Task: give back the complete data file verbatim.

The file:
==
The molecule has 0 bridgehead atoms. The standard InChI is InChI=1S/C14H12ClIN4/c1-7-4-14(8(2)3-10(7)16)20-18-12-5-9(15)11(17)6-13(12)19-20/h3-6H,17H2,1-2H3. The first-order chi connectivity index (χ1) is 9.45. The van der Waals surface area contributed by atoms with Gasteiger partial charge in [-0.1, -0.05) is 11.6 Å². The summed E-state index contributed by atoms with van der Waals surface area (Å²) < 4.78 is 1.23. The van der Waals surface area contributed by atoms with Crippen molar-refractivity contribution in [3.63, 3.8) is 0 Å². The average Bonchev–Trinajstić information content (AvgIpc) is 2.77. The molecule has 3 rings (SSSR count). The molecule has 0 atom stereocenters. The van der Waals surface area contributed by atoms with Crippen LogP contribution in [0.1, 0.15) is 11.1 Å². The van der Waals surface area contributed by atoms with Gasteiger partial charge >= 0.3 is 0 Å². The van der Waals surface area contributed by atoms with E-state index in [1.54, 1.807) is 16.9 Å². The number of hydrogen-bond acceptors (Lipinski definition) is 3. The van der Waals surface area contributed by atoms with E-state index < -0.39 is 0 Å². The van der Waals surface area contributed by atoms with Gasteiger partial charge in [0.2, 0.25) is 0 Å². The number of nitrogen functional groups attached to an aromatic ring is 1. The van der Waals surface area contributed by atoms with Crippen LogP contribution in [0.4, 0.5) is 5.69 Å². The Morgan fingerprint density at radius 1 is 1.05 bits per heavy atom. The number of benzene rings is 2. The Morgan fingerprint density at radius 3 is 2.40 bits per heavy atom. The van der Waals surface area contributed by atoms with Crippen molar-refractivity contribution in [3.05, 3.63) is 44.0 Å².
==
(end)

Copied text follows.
The molecule has 0 bridgehead atoms. The standard InChI is InChI=1S/C14H12ClIN4/c1-7-4-14(8(2)3-10(7)16)20-18-12-5-9(15)11(17)6-13(12)19-20/h3-6H,17H2,1-2H3. The first-order chi connectivity index (χ1) is 9.45. The van der Waals surface area contributed by atoms with Gasteiger partial charge in [-0.1, -0.05) is 11.6 Å². The summed E-state index contributed by atoms with van der Waals surface area (Å²) < 4.78 is 1.23. The van der Waals surface area contributed by atoms with Crippen molar-refractivity contribution in [3.63, 3.8) is 0 Å². The average Bonchev–Trinajstić information content (AvgIpc) is 2.77. The molecule has 3 rings (SSSR count). The molecule has 0 atom stereocenters. The van der Waals surface area contributed by atoms with Crippen LogP contribution in [0.1, 0.15) is 11.1 Å². The van der Waals surface area contributed by atoms with Gasteiger partial charge >= 0.3 is 0 Å². The van der Waals surface area contributed by atoms with E-state index in [1.54, 1.807) is 16.9 Å². The number of hydrogen-bond acceptors (Lipinski definition) is 3. The van der Waals surface area contributed by atoms with E-state index < -0.39 is 0 Å². The van der Waals surface area contributed by atoms with Gasteiger partial charge in [0.2, 0.25) is 0 Å². The number of nitrogen functional groups attached to an aromatic ring is 1. The van der Waals surface area contributed by atoms with Crippen LogP contribution in [0.4, 0.5) is 5.69 Å². The Morgan fingerprint density at radius 1 is 1.05 bits per heavy atom. The number of benzene rings is 2. The Morgan fingerprint density at radius 3 is 2.40 bits per heavy atom. The van der Waals surface area contributed by atoms with Crippen molar-refractivity contribution in [3.05, 3.63) is 44.0 Å².